the complete review Quarterly
Volume I, Issue 3   --   August, 2000

Bellowing and Braying:
The Titles of the Ravelstein Reviews:


       American Nobel laureate Saul Bellow's recent novel, Ravelstein (see the complete review's review), occasioned many reviews. Aside from the fact that Bellow remains a leading literary light (albeit in a poor firmament), the sprightly (or at least virile) octogenarian presented a book that is considered highly controversial. It is a novel -- a piece of fiction -- but, as surely all the world knows (or at least those few thousand who are familiar with the names Saul Bellow and Allan Bloom), it is firmly grounded (mired, some might say) in fact. Ravelstein is a thinly disguised memoir of Bellow's close University of Chicago friend, Allan Bloom -- an echo (padded and puffed up), in fact, of Bellow's eulogy of Bloom.
       Controversy arises for a number of reasons. First, apparently, among these is that Bellow "outs" friend Bloom, a man who, it seems, took all the Platonic ideals to their extremes. Bellow also reveals that Bloom's debilitating and finally fatal illness was AIDS, a fact that seems not to have been common knowledge.
       The reviews are a varied lot -- from high praise to tempered disdain (see reviews, and the complete review's review summaries). Our interest here is not a comparative analysis of the reviews, but rather to see how reviewers (or their editors) headline the reviews. The temptation for wordplay is often hard to resist (see the title of this piece), and this book offers more than the usual goldmine (or minefield) of possibilities.
       Surprisingly, Allan Bloom's The Closing of the American Mind -- the bestselling work which made his name more widely known -- inspired only a few review-titles, perhaps because so few remember it:        The titles of some of Bellow's other works were more popular -- Humboldt's Gift and Seize the Day inspiring a few reviewers, with Jonathan Wilson going all out in the most referential title of them all:        The New York Review of Books also teased on its cover with the promise of Bellow Unraveled. However, Insight on the News was the only review we surveyed that tried the wordplay on the novel's own title as the title of a review: Unraveling Ravelstein -- Stephen Goode (29 May, 2000)
       Time, writing about both the author and the work, suggested Saul Bellow Blooms Again (24 April, 2000), while in The Observer Adam Mars-Jones mused on Life and Saul (23 April, 2000)
       Comparisons to other revealing biographers focussed on one name in particular:        Familiar wordplay was a popular option, leading to some imaginative (and some less imaginative) borrowings:        (Penny Fitzgerald, incidentally, was the only critic surveyed who did not make note of the actual figure of Bloom behind the mask of Ravelstein.)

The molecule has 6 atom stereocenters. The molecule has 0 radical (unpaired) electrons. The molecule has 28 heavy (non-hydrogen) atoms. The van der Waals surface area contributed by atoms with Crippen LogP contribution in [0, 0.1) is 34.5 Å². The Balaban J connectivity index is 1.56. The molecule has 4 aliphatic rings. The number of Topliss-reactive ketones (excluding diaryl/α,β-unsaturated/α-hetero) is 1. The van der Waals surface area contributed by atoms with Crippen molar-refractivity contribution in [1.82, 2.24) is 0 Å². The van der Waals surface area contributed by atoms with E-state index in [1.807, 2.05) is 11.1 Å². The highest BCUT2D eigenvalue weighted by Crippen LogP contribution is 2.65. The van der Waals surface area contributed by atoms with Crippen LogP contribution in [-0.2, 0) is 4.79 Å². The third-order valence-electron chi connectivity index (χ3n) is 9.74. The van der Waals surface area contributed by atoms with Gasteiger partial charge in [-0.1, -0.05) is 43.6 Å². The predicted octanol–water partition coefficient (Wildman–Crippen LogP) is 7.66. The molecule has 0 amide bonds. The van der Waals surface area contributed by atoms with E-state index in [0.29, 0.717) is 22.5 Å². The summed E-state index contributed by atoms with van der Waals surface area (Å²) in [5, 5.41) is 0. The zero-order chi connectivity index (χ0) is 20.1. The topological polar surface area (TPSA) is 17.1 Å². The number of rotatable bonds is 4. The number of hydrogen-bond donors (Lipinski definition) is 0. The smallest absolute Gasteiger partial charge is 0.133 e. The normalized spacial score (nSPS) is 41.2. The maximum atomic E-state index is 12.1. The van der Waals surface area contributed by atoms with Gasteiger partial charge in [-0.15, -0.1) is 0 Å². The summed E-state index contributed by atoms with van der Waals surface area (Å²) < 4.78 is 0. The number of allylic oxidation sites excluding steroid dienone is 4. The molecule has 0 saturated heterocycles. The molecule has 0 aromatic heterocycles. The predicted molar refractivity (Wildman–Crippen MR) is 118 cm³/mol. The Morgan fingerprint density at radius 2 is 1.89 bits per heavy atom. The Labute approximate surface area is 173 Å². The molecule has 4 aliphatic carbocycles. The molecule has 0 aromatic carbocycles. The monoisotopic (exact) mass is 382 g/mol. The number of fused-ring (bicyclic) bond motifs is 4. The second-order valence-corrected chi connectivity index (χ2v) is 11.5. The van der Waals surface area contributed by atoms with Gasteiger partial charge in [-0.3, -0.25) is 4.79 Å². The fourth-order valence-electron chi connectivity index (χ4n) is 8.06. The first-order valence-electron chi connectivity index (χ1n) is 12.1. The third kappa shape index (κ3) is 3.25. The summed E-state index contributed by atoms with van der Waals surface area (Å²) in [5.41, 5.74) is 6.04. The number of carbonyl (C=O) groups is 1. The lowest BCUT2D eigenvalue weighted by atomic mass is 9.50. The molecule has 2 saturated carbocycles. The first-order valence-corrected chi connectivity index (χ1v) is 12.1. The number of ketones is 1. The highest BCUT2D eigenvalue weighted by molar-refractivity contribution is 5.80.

Less assured wordplay came from other sources, including -- surprisingly -- Cynthia Ozick:        A variety of reviewers attempted other approaches, with mixed results:        Others chose the direct approach:        Perhaps the best solution was found in an unlikey forum, Salon, where their review was simply titled Ravelstein (14 April, 2000). Or perhaps they just realized that they could not compete with the fanciful efforts of so many other reviewers.

       Reviews have to sell themselves, and a catchy title might cause a certain percentage of the potential audience to read what they might otherwise have passed over. Recall that Salon recently fired a number of its editors (including the one in charge of the book section) because not enough people were clicking on their pages -- and that Salon has found that catchy (and especially sexy) titles attract more users. (Presumably their Ravelstein-review wasn't a big hit -- though they might have had a nice tease for it on their home page.)
       Certainly catchy review-titles are also a fairly harmless way for reviewers -- often failed writers themselves -- to allow their creative impulses to be of use (though the results often show very clearly why they are, indeed, failed writers).
       As information-providers we prefer the plain-paper wrapping: author, title, information. Most media isn't there to inform, of course, but to sell papers or increase page-views (or sell books, even) and therefore anything goes. Mostly it seems like harmless fun, but -- as with absolutely everything having to do with opinion and/or information pieces of any sort (including this one) -- some suspicion is warranted.

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